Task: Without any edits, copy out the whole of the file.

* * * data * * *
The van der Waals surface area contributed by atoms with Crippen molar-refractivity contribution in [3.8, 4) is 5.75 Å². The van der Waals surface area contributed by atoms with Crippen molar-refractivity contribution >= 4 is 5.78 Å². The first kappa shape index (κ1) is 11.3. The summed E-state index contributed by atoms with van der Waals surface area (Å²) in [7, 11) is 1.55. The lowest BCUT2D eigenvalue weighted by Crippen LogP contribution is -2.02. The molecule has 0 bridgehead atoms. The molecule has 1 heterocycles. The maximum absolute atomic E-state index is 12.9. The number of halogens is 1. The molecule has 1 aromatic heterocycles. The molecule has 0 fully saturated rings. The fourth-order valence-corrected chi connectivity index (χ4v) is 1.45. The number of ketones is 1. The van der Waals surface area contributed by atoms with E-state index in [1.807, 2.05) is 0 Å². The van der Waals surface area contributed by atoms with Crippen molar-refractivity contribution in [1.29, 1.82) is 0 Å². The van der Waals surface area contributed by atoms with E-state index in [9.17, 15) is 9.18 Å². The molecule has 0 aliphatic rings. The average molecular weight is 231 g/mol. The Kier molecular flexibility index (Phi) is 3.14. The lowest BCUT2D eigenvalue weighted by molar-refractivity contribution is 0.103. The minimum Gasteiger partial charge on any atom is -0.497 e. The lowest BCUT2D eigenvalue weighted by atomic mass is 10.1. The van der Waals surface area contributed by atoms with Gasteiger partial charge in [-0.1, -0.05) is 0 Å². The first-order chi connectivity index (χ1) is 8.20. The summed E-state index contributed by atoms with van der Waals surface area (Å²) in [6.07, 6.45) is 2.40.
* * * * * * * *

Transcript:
The van der Waals surface area contributed by atoms with Crippen molar-refractivity contribution in [3.8, 4) is 5.75 Å². The van der Waals surface area contributed by atoms with Crippen molar-refractivity contribution >= 4 is 5.78 Å². The first kappa shape index (κ1) is 11.3. The summed E-state index contributed by atoms with van der Waals surface area (Å²) in [7, 11) is 1.55. The lowest BCUT2D eigenvalue weighted by Crippen LogP contribution is -2.02. The molecule has 0 bridgehead atoms. The molecule has 1 heterocycles. The maximum absolute atomic E-state index is 12.9. The number of halogens is 1. The molecule has 1 aromatic heterocycles. The molecule has 0 fully saturated rings. The fourth-order valence-corrected chi connectivity index (χ4v) is 1.45. The number of ketones is 1. The van der Waals surface area contributed by atoms with E-state index in [1.807, 2.05) is 0 Å². The van der Waals surface area contributed by atoms with Crippen molar-refractivity contribution in [1.29, 1.82) is 0 Å². The van der Waals surface area contributed by atoms with E-state index in [9.17, 15) is 9.18 Å². The molecule has 0 aliphatic rings. The average molecular weight is 231 g/mol. The Kier molecular flexibility index (Phi) is 3.14. The lowest BCUT2D eigenvalue weighted by molar-refractivity contribution is 0.103. The minimum Gasteiger partial charge on any atom is -0.497 e. The lowest BCUT2D eigenvalue weighted by atomic mass is 10.1. The van der Waals surface area contributed by atoms with Gasteiger partial charge in [-0.1, -0.05) is 0 Å². The first-order chi connectivity index (χ1) is 8.20. The summed E-state index contributed by atoms with van der Waals surface area (Å²) in [6.07, 6.45) is 2.40.